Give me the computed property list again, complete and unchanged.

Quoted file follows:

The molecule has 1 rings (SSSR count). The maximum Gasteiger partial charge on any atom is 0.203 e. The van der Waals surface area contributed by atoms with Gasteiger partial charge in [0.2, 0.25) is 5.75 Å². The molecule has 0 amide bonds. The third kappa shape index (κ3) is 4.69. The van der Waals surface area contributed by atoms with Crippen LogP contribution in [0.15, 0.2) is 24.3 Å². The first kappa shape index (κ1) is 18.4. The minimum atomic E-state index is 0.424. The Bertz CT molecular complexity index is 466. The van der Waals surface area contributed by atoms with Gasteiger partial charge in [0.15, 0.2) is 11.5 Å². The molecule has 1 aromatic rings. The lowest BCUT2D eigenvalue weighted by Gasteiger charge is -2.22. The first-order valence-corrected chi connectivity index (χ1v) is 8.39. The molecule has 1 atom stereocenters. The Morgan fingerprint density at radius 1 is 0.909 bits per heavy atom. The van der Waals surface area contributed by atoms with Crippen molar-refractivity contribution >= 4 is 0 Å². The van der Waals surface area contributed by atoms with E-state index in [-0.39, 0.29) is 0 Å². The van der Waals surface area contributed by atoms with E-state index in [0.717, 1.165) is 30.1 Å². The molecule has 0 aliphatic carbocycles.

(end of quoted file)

The molecule has 1 rings (SSSR count). The maximum Gasteiger partial charge on any atom is 0.203 e. The van der Waals surface area contributed by atoms with Gasteiger partial charge in [0.2, 0.25) is 5.75 Å². The molecule has 0 amide bonds. The third kappa shape index (κ3) is 4.69. The van der Waals surface area contributed by atoms with Crippen LogP contribution in [0.15, 0.2) is 24.3 Å². The first kappa shape index (κ1) is 18.4. The minimum atomic E-state index is 0.424. The Bertz CT molecular complexity index is 466. The van der Waals surface area contributed by atoms with Gasteiger partial charge in [0.15, 0.2) is 11.5 Å². The molecule has 1 aromatic rings. The lowest BCUT2D eigenvalue weighted by Gasteiger charge is -2.22. The first-order valence-corrected chi connectivity index (χ1v) is 8.39. The molecule has 1 atom stereocenters. The Morgan fingerprint density at radius 1 is 0.909 bits per heavy atom. The van der Waals surface area contributed by atoms with Crippen molar-refractivity contribution >= 4 is 0 Å². The van der Waals surface area contributed by atoms with E-state index in [-0.39, 0.29) is 0 Å². The van der Waals surface area contributed by atoms with E-state index in [0.717, 1.165) is 30.1 Å². The molecule has 0 aliphatic carbocycles.